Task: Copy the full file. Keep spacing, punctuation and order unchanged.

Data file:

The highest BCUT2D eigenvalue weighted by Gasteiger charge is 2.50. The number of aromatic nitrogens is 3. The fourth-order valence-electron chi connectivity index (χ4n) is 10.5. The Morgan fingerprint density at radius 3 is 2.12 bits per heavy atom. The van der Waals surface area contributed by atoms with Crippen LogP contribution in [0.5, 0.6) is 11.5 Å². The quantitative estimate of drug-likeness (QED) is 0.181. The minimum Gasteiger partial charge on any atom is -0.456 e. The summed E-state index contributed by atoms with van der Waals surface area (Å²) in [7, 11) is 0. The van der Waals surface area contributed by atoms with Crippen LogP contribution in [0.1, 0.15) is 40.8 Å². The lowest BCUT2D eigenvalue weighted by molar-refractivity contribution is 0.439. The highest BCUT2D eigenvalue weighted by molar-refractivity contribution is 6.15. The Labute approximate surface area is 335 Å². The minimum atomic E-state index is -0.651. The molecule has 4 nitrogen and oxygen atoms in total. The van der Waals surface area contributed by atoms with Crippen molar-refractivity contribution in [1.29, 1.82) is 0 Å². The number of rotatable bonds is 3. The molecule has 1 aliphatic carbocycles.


The highest BCUT2D eigenvalue weighted by Gasteiger charge is 2.50. The number of aromatic nitrogens is 3. The fourth-order valence-electron chi connectivity index (χ4n) is 10.5. The Morgan fingerprint density at radius 3 is 2.12 bits per heavy atom. The van der Waals surface area contributed by atoms with Crippen LogP contribution in [0.5, 0.6) is 11.5 Å². The quantitative estimate of drug-likeness (QED) is 0.181. The minimum Gasteiger partial charge on any atom is -0.456 e. The summed E-state index contributed by atoms with van der Waals surface area (Å²) in [7, 11) is 0. The van der Waals surface area contributed by atoms with Crippen LogP contribution in [0.1, 0.15) is 40.8 Å². The lowest BCUT2D eigenvalue weighted by molar-refractivity contribution is 0.439. The highest BCUT2D eigenvalue weighted by molar-refractivity contribution is 6.15. The Labute approximate surface area is 335 Å². The minimum atomic E-state index is -0.651. The molecule has 4 nitrogen and oxygen atoms in total. The van der Waals surface area contributed by atoms with Crippen molar-refractivity contribution in [1.29, 1.82) is 0 Å². The number of rotatable bonds is 3. The molecule has 1 aliphatic carbocycles.